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The Golden Gate Bridge

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Recognized as one of the Wonders of the Modern World, the Golden Gate Bridge in San Francisco, California is also the most photographed bridge in the world. This suspension bridge exists as an icon of this beautiful city.

My husband and I traveling to San Francisco this past October were greeted with sunny skies and beautiful clear views of the Golden Gate Bridge.  Our visit during June consisted of fog, rain, and cool temperatures resulting in a Golden Gate Bridge shrouded in fog. However, the fog can create fascinating and surreal images.

Today I decided to post a few images from our own collection of this beautiful bridge. There are countless photographs of every iconic place and structure, therefore, as a photographer you try to explore unique angles and styles to differentiate your work from other photographers.

I hope you find our work appealing and interesting and we look forward to reading your comments.

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Antelope Canyon is located just outside of Page, Arizona.

There are two canyons, Upper Antelope Canyon, meaning “The place where water runs through rocks.” and Lower Antelope Canyon or The Corkscrew, meaning “Spiral rock arches.” Both canyons are located on the Navajo Nation and are run by two separate Navajo families.

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Upper Antelope Canyon

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Upper Antelope Canyon

 The canyons were formed by erosion, flash-flood, and rainwater during monsoon seasons. Water runs into the expansive basin above the slot canyon, as the water pick up speed and sand it races through the narrow passage ways of the canyon, carving out the sweeping forms and shapes from the soft sandstones.  The canyon continues to erode with the passage of time and with each flood creating ever changing corridors.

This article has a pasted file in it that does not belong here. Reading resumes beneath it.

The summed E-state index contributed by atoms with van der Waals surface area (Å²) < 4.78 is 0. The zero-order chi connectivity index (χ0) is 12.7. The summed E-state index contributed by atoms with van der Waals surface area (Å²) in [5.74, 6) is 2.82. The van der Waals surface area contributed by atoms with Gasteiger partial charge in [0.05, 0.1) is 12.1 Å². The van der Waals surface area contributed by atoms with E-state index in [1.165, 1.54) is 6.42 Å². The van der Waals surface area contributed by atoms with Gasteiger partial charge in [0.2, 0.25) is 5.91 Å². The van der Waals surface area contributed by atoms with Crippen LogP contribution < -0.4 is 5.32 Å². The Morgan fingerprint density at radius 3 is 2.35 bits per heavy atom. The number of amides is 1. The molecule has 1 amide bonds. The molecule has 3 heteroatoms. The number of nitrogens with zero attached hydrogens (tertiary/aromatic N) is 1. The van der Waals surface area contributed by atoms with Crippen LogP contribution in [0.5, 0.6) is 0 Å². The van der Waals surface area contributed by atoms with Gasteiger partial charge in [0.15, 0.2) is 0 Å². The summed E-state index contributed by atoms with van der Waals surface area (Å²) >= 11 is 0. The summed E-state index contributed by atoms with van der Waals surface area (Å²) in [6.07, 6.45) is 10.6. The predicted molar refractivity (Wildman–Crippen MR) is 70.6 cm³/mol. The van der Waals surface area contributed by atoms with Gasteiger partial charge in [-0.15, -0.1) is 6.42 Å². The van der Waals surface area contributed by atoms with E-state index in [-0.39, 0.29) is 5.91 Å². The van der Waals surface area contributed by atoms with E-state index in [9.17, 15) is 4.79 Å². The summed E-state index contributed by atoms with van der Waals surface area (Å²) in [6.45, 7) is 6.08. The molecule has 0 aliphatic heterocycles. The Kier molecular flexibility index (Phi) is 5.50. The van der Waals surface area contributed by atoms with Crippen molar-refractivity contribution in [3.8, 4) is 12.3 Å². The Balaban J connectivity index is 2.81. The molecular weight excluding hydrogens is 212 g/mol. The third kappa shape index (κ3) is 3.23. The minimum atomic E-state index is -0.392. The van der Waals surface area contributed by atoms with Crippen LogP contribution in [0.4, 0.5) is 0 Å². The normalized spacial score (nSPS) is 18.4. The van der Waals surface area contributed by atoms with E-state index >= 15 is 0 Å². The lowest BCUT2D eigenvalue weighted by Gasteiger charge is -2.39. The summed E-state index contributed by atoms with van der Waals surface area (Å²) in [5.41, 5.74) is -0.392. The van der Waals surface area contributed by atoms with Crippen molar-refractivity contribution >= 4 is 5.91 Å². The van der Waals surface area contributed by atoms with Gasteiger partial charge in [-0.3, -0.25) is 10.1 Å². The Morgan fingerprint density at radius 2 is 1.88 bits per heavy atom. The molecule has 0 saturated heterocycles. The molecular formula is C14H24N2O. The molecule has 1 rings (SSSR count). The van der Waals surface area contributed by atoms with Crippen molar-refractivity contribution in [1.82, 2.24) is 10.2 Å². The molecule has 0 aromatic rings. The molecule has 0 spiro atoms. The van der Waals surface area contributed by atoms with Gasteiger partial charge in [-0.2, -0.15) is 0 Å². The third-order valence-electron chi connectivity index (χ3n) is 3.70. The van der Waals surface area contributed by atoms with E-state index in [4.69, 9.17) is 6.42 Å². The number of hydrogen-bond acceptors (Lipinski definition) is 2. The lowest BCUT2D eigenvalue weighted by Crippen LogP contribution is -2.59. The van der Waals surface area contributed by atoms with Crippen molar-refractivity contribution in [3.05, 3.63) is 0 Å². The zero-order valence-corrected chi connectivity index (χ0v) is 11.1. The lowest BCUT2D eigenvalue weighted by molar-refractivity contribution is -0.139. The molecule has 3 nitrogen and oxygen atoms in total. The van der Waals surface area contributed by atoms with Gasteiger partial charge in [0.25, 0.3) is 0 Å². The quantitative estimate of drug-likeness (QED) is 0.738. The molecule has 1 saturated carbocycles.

The photo opportunities in these canyons are a photographer delight. As the sun filters through the canyon openings you will discover brighter and vivid reddish orange hues and sweeping flowing shapes. There are parts of the canyon where there is no sunlight, and the tour company will recommend carrying a flashlight.

One of the greatest issues you have to deal with is the falling sand from the opening on the roof of the canyon, especially on windy days. You need to protect your camera gear from the damaging fine grit sand. Many photographers use a plastic bag or protective cover made especially for photographic equipment.

If you are interesting in serious photography you want to make prior reservations with a photographic tour, because the regular tours are too short and don’t allow enough time to capture the best images, a tripod is essential to capture the highest quality images because of the low light level inside the canyon especially on a cloudy day. The regular tours do not allow tripods because of the limited time inside the canyon, and they usually schedule photographic tours so you will have fewer tourists to get in your way. The best lighting conditions can be found during midday when the sun shines directly into the canyon.

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